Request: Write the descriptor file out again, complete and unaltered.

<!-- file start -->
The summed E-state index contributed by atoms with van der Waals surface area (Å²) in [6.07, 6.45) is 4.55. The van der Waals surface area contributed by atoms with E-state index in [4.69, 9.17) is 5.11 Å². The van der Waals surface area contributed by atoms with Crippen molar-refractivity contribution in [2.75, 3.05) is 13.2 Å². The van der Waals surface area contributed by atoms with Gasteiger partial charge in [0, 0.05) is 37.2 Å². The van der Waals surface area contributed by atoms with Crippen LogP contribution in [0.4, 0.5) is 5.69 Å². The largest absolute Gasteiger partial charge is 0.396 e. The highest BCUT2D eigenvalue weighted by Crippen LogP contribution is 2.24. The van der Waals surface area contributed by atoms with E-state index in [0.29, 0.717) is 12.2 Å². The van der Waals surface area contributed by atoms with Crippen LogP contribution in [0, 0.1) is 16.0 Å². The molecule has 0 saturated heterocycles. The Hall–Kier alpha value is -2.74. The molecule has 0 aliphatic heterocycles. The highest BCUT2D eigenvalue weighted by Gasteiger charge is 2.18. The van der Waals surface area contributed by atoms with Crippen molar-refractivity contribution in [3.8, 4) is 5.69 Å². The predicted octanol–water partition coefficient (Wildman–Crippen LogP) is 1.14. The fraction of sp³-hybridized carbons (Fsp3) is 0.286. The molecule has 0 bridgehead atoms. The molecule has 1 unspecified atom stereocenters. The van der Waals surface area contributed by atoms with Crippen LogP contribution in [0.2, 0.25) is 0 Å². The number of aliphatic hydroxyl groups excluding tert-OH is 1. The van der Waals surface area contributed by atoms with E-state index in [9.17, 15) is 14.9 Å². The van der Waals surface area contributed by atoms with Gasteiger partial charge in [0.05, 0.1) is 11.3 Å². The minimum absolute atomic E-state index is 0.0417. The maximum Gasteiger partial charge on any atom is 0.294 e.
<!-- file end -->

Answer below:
The summed E-state index contributed by atoms with van der Waals surface area (Å²) in [6.07, 6.45) is 4.55. The van der Waals surface area contributed by atoms with E-state index in [4.69, 9.17) is 5.11 Å². The van der Waals surface area contributed by atoms with Crippen molar-refractivity contribution in [2.75, 3.05) is 13.2 Å². The van der Waals surface area contributed by atoms with Gasteiger partial charge in [0, 0.05) is 37.2 Å². The van der Waals surface area contributed by atoms with Crippen LogP contribution in [0.4, 0.5) is 5.69 Å². The largest absolute Gasteiger partial charge is 0.396 e. The highest BCUT2D eigenvalue weighted by Crippen LogP contribution is 2.24. The van der Waals surface area contributed by atoms with E-state index in [0.29, 0.717) is 12.2 Å². The van der Waals surface area contributed by atoms with Crippen LogP contribution in [0, 0.1) is 16.0 Å². The molecule has 0 saturated heterocycles. The Hall–Kier alpha value is -2.74. The molecule has 0 aliphatic heterocycles. The highest BCUT2D eigenvalue weighted by Gasteiger charge is 2.18. The van der Waals surface area contributed by atoms with Crippen molar-refractivity contribution in [3.8, 4) is 5.69 Å². The predicted octanol–water partition coefficient (Wildman–Crippen LogP) is 1.14. The fraction of sp³-hybridized carbons (Fsp3) is 0.286. The molecule has 0 bridgehead atoms. The molecule has 1 unspecified atom stereocenters. The van der Waals surface area contributed by atoms with Crippen LogP contribution in [0.2, 0.25) is 0 Å². The number of aliphatic hydroxyl groups excluding tert-OH is 1. The van der Waals surface area contributed by atoms with E-state index in [9.17, 15) is 14.9 Å². The van der Waals surface area contributed by atoms with Gasteiger partial charge in [0.05, 0.1) is 11.3 Å². The minimum absolute atomic E-state index is 0.0417. The maximum Gasteiger partial charge on any atom is 0.294 e.